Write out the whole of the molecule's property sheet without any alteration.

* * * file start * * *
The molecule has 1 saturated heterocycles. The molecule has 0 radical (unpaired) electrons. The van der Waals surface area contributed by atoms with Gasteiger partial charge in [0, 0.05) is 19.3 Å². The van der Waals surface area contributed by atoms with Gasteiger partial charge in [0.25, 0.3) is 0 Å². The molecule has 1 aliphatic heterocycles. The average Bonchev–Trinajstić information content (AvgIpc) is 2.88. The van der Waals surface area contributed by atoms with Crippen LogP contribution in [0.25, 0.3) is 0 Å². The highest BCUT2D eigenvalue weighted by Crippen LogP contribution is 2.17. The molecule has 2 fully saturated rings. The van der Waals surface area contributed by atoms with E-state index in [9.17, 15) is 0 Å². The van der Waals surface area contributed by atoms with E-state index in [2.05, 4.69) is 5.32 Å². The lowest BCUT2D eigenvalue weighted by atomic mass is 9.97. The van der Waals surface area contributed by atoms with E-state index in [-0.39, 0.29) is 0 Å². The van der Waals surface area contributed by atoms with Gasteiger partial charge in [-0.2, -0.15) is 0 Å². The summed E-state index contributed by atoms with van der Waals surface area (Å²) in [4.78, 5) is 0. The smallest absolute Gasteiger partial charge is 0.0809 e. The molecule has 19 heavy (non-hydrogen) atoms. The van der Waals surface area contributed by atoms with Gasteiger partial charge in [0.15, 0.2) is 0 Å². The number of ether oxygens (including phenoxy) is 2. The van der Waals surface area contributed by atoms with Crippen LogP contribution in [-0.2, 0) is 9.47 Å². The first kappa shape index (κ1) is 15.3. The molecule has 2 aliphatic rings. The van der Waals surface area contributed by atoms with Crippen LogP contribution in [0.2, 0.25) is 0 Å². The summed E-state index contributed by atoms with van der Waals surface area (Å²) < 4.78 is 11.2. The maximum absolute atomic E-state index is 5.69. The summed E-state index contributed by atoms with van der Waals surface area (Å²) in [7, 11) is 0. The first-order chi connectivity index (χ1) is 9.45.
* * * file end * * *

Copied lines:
The molecule has 1 saturated heterocycles. The molecule has 0 radical (unpaired) electrons. The van der Waals surface area contributed by atoms with Gasteiger partial charge in [0, 0.05) is 19.3 Å². The van der Waals surface area contributed by atoms with Gasteiger partial charge in [0.25, 0.3) is 0 Å². The molecule has 1 aliphatic heterocycles. The average Bonchev–Trinajstić information content (AvgIpc) is 2.88. The van der Waals surface area contributed by atoms with Crippen LogP contribution in [0.25, 0.3) is 0 Å². The highest BCUT2D eigenvalue weighted by Crippen LogP contribution is 2.17. The molecule has 2 fully saturated rings. The van der Waals surface area contributed by atoms with E-state index in [9.17, 15) is 0 Å². The van der Waals surface area contributed by atoms with E-state index in [2.05, 4.69) is 5.32 Å². The lowest BCUT2D eigenvalue weighted by atomic mass is 9.97. The van der Waals surface area contributed by atoms with E-state index in [-0.39, 0.29) is 0 Å². The van der Waals surface area contributed by atoms with Gasteiger partial charge in [-0.2, -0.15) is 0 Å². The summed E-state index contributed by atoms with van der Waals surface area (Å²) in [4.78, 5) is 0. The smallest absolute Gasteiger partial charge is 0.0809 e. The molecule has 19 heavy (non-hydrogen) atoms. The van der Waals surface area contributed by atoms with Gasteiger partial charge in [0.15, 0.2) is 0 Å². The number of ether oxygens (including phenoxy) is 2. The van der Waals surface area contributed by atoms with Crippen LogP contribution in [-0.2, 0) is 9.47 Å². The first kappa shape index (κ1) is 15.3. The molecule has 2 aliphatic rings. The van der Waals surface area contributed by atoms with Crippen LogP contribution in [0.2, 0.25) is 0 Å². The summed E-state index contributed by atoms with van der Waals surface area (Å²) < 4.78 is 11.2. The maximum absolute atomic E-state index is 5.69. The summed E-state index contributed by atoms with van der Waals surface area (Å²) in [7, 11) is 0. The first-order chi connectivity index (χ1) is 9.45.